Last Updated on September 24, 2021 by Michelle Ball
By Michelle Ball, Sacramento California Expulsion, Special Education, sports/CIF, College, Education and School Attorney/Lawyer for Students since 1995
In 2020, students were granted the right to have medical marijuana administered to them in school by their parent or guardian IF formally authorized by their school district. The circumstances surrounding medical marijuana at school can be confusing, and if the law is not followed properly, could lead to student discipline.
JoJo’s Law Implementation Up to School Boards
Per Education Code §49414.1 (aka JoJo’s Law), it is up to each school board if they will implement a policy to allow a parent to administer medical marijuana/cannabis at their schools. If there is no policy in place allowing this, there is no right to administer medical marijuana at school.
If there is a board policy, per §49414.1:
(c) The policy shall include, at a minimum, all of the following elements:
(1) The parent or guardian shall not administer the medicinal cannabis in a manner that disrupts the educational environment or exposes other pupils.
(2) After the parent or guardian administers the medicinal cannabis, the parent or guardian shall remove any remaining medicinal cannabis from the schoolsite.
(3) The parent or guardian shall sign in at the schoolsite before administering the medicinal cannabis.
(4) Before administering the medicinal cannabis, the parent or guardian shall provide to an employee of the school a valid written medical recommendation for medicinal cannabis for the pupil to be kept on file at the school.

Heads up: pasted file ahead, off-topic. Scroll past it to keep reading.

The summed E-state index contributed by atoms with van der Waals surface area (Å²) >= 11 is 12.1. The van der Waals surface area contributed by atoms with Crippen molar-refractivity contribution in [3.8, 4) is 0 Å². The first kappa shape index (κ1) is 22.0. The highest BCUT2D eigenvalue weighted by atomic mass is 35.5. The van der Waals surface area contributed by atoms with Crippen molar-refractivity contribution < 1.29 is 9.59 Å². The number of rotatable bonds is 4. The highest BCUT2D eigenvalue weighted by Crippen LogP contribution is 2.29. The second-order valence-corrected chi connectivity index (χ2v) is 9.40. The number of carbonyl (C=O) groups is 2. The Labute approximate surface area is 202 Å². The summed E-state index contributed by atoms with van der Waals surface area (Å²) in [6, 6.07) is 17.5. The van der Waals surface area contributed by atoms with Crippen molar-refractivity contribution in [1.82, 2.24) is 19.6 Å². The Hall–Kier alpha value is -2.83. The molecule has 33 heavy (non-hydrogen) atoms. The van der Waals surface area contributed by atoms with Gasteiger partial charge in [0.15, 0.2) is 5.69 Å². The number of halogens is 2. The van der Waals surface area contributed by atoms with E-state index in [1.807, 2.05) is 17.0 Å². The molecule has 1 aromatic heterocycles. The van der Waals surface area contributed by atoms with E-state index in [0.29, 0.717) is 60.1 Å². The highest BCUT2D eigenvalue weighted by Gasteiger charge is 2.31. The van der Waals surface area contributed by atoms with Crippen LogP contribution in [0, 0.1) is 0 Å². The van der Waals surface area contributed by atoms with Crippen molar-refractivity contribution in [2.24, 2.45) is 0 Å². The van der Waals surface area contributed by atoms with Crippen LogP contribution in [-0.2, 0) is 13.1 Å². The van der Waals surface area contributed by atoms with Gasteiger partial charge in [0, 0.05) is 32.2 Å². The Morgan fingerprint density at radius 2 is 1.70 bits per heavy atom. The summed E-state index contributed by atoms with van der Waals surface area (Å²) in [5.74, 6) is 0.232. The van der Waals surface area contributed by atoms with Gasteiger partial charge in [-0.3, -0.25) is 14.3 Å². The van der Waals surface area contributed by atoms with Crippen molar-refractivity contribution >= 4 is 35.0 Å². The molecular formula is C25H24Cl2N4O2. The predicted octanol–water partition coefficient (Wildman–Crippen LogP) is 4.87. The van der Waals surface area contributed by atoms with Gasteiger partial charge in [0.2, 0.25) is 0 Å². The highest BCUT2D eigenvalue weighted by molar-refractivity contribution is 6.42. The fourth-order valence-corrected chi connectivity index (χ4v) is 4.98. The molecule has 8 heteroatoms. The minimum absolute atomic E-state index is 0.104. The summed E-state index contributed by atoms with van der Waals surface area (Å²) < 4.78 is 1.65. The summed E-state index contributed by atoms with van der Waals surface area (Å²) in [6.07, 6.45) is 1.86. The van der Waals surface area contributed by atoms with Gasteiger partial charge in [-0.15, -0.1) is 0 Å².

Check the School District Policy on Medical Marijuana
If a student has a prescription for medical marijuana and you (their parent) would like to administer it to them at school, check the school district’s online board of education page for current board policies.
If there is a policy allowing administration of medical marijuana to students at school, it is critical that the policy is read and understood by a parent, to ensure it is followed precisely.
Potential Student Discipline
If a parent does not follow the rules of their district exactly, the student could be disciplined. For example, if a parent just can’t get to school that day, and rather than skip the medication, they hand the medical marijuana to the student to carry, discipline could result.
There remain laws on school discipline allowing suspension or expulsion for possession or being under the influence of marijuana, and this legal conflict has not been addressed. As such, parents may want to formally confirm that if a student is “under the influence” due to allowed medical marijuana, they will not be punished as this “influence” is medically authorized and allowed by board policy.
Student Disability Support Plans May Help
Parents may also want to explore a 504 Plan or Individualized Education Program (IEP) to see what supports could be provided to help the student with their disability. The medical marijuana use or administration options (and other supports) could be noted in one of these plans. Parents may also want to look into a formal student healthcare plan.
There is still a lot of confusion surrounding medical marijuana at school, and students get punished for matters relating to cannabis very frequently. Be sure your child won’t.
Student rights lawyer Michelle Ball assists with obtaining appropriate assistance and support from schools, defending unfair suspension or expulsion, and with medical plans, 504s, and IEPs (special education). As an education attorney in Sacramento, Michelle may become involved in matters throughout California, including in the bay area, Roseville, Stockton, Lincoln, Auburn, Los Angeles, Merced, Fresno, and many other cities.
Education Attorney for Students
LAW OFFICE OF MICHELLE BALL
717 K Street, Suite 228
Sacramento, CA 95814
Please see my disclaimer. This is legal information, not legal advice and no attorney-client relationship is formed by this posting. This blog may not be reproduced without permission from the author and proper attribution of authorship. This blog may not reflect the current state of the law.